Celebrating Soft Matter's 10th Anniversary: Topology matters: structure and dynamics of ring polymers
Considering topology among all polymer architectures polymer rings are unique, as they are the simplest closed structures without ends. In this review we present recent experimental advances addressing the structure and dynamics of rings. We focus mainly on neutron scattering results that reveal experimental insight on a molecular scale. We first briefly reflect on the progress in ring chemistry that made the experimental access possible. Structural investigations characterizing rings as compact objects in the melts are put into theoretical context. In contrast to the plateau regime common for all other high molecular weight polymer systems, the dynamic modulus of pure ring systems is characterized by a power law decay, while the viscosity displays a much weaker molecular weight dependence as a corresponding linear melt. The dynamics of ring melts is uniquely addressed by neutron spin-echo spectroscopy. The sub-diffusive center of mass motion at short times agrees well with simulation as well as theoretical concepts. In the internal dynamics the basic length scale of the ring molecule, the loop size, manifests itself clearly. The experiments reveal strong evidence for loop motions and call for further theoretical work describing them. Finally, small fractions of ring molecules in linear melts turn out to be very sensitive probes in order to scrutinize the dynamics of the host with the potential to reveal fundamental aspects of the dynamics of branched polymer systems.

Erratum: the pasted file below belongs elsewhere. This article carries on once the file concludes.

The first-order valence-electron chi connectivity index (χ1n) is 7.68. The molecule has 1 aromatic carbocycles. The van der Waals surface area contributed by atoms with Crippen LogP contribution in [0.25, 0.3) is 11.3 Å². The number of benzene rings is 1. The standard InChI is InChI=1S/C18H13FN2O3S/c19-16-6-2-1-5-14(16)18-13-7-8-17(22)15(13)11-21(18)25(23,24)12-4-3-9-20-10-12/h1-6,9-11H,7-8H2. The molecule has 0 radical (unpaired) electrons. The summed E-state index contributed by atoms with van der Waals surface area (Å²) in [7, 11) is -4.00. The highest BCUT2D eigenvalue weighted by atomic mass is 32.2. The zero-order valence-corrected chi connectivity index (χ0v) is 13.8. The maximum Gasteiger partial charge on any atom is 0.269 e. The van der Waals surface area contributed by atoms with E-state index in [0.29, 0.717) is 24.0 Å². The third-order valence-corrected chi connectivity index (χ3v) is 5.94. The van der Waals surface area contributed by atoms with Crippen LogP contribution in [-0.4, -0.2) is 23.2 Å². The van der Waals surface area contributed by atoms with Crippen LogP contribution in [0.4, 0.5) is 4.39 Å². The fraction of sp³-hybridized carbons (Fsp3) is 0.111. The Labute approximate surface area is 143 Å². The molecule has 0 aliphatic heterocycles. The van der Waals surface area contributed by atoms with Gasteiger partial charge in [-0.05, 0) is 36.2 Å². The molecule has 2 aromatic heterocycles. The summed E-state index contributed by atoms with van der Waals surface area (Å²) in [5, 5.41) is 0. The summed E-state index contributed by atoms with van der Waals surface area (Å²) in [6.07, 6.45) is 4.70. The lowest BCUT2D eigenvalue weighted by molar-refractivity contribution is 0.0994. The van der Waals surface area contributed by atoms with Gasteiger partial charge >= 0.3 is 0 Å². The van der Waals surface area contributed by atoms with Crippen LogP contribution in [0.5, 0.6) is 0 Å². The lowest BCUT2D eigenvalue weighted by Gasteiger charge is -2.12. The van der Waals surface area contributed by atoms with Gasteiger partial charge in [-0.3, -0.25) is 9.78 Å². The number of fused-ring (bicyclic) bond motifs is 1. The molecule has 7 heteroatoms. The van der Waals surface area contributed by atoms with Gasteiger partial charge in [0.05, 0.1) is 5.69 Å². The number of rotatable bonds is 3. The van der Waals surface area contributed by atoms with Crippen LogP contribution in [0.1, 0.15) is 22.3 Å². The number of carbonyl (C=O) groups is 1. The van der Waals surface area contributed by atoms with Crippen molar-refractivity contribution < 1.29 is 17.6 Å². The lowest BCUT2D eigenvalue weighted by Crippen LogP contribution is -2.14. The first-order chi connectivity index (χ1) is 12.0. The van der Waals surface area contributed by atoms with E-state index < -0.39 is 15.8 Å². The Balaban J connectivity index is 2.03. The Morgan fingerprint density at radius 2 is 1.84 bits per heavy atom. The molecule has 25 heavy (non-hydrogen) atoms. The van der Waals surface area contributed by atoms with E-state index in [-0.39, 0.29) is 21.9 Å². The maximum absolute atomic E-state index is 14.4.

- This article is part of the themed collection: Celebrating Soft Matter’s 10th Anniversary